Well it was all looking so good. For the next three months, not quite so much.
Statistics New Zealand says the seasonally adjusted unemployment rate rose to 4.2% in the March 2020 quarter, up from 4% last quarter.
In the March 2020 quarter, the number of people who were employed rose by 19,000 (0.7%) to reach 2,661,000.
The participation rate rose 0.3% to 70.4%.
The labour cost index (LCI) all salary and wage rates (including overtime) increased 2.5% in the year to the March 2020 quarter. This increase continued to reflect the impact of collective agreements signed by nurses, police, teachers, and principals in 2019.
Annually, public sector wages increased 3.2% and private sector wages increased 2.4%.
But that was then.
Capital Economics Australia and New Zealand economist Ben Udy said looking forward it’s clear that the labour market will deteriorate markedly in the second quarter.
"Admittedly, the government’s wage subsidy scheme will protect some jobs, but requirements such as the need to have suffered a 70% revenue loss or the requirement that business still pay staff at least 80% of their normal wage may mean some businesses will fall through the cracks. Business surveys and online job ads are both consistent with a more than 8% fall in employment.
"We ultimately expect the unemployment rate to rise to 15% in Q2. What’s more we expect that spare capacity in the labour market will result in annual wage growth easing further to below 1% in 2021. The considerable deterioration in the labour market is one reason we expect the RBNZ to cut rates into negative territory this year."
Back on the March quarter figures. Stats NZ's labour market and household statistics senior manager Sean Broughton said: "Our surveys captured a robust labour market in the period before New Zealand went into COVID-19 lockdown. The unemployment rate has remained stable at around 4 percent since late 2018, after trending down since late 2012.
“The impact of COVID-19 on the labour market, including unemployment, hours actually worked, and underemployment, should be clearer in the June 2020 quarter,” Broughton said.
“There was a sharp rise in the number of people receiving Jobseeker benefit support at the end of March and start of April, though this is not the same as the official measure of unemployment.”
The lowest unemployment rate since the global financial crisis of 2007–08 was 4.0%, recorded most recently in the December 2019 quarter. After the global financial crisis, unemployment reached a high of 6.7% in the September 2012 quarter. This was considerably lower than the series peak of 11.2% in the September quarter of 1991, which followed significant structural changes to the New Zealand economy. This unemployment series started in 1986.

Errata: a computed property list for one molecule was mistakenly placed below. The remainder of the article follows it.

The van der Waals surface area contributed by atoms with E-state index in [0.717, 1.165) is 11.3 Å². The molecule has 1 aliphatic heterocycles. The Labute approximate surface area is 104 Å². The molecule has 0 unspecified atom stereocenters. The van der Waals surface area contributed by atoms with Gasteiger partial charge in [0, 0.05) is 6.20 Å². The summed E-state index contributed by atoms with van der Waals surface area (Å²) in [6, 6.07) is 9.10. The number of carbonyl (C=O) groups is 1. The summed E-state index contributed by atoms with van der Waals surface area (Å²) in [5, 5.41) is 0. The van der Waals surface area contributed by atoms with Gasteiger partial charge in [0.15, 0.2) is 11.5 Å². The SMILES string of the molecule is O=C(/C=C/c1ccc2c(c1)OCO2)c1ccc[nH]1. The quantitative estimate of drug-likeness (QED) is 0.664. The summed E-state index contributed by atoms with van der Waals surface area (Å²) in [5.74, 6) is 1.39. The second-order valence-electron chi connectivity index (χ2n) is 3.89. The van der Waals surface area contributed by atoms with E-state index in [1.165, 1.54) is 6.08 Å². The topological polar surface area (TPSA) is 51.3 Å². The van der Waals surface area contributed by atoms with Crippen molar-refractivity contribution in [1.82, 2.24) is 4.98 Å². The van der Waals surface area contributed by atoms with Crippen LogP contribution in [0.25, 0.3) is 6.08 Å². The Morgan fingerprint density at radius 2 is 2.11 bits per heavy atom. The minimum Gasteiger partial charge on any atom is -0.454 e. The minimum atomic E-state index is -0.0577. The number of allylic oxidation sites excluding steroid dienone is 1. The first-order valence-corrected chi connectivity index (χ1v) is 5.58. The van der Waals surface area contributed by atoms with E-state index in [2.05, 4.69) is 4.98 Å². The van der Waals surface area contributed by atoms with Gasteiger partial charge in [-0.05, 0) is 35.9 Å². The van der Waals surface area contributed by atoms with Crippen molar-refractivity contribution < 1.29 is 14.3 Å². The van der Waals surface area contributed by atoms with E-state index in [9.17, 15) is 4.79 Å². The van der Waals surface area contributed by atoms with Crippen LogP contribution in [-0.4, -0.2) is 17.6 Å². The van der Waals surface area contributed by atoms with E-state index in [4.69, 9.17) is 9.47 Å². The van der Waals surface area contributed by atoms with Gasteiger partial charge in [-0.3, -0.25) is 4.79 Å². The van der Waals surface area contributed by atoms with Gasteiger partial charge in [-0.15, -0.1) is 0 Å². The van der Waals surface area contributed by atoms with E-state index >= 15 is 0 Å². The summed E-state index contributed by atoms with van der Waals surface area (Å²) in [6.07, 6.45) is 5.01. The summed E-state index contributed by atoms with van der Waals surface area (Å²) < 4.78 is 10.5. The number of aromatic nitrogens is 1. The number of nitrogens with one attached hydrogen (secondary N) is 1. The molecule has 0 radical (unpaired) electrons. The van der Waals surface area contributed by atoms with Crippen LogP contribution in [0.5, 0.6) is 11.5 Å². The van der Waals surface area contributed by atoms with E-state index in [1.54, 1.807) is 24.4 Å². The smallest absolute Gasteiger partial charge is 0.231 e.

In the March 2020 quarter, the collection of labour market statistics was impacted by measures taken to slow the spread of COVID-19, at the same time as the ability to work was affected by the lockdown.
“The household labour force survey takes place over 13 weeks each quarter, which means it measures unemployment over the whole quarter rather than a single point in time at the end of the quarter,” Broughton said.
“We are confident these statistics are reliable, though fewer interviews took place in the final weeks of the quarter, following Stats NZ’s decision to suspend face-to-face interviewing, and later, the redeployment of contact centre staff to urgent work answering public calls about the Government’s COVID-19 website.”
Finance Minister Grant Robertson put out this statement about the figures:
News that nearly 20,000 New Zealanders entered work in the first three months of the year shows the economy’s underlying strength heading into COVID-19, Finance Minister Grant Robertson says.
Stats NZ reported today that the number of employed people rose by 19,000 over the March quarter, while the number of unemployed was up by only 5,000. The employment rate rose to 67.5%, while the unemployment rate also rose slightly from 4% to 4.2%, remaining near its lowest levels in a decade.
Wages were also rising at an annual rate of 3.6%, with average ordinary time hourly earnings up to $33.14. This was well above inflation at 2.5%.
“The numbers show that this Government’s economic plan has been working, as businesses had the confidence to increase employment and invest in their workforces by raising wages,” Grant Robertson said.
“Obviously much has changed in the last six weeks in New Zealand. While these numbers reflect the position New Zealand was in before the worst of COVID-19, they show we were in a strong position. The amazing work all New Zealanders have done through Level 4 and Level 3 to stay home and break the chain of transmission now means we’re well-placed to get a head start on our economic recovery.”
The Government’s focus is on cushioning the blow of COVID-19 on the economy by supporting businesses with cashflow and helping workers maintain or find employment.
“We do know that this global 1-in-100 year health and economic crisis will contribute to unemployment rising further. The investments we’ve already put in place are designed to minimise these impacts, and support those who are out of work to find new employment.
“We went hard and early in our economic response, putting in place the wage subsidy scheme to protect jobs and incomes. The scheme has paid out more than $10.6 billion, covering the wages of more than 1.7 million workers.
“Our $3 billion tax refund scheme put into law last week will start paying out in coming days to support viable businesses with cashflow and costs like rent. This is being complemented by the Small Business Cashflow Loan scheme, the Business Finance Guarantee and a range of tax measures to encourage investment.”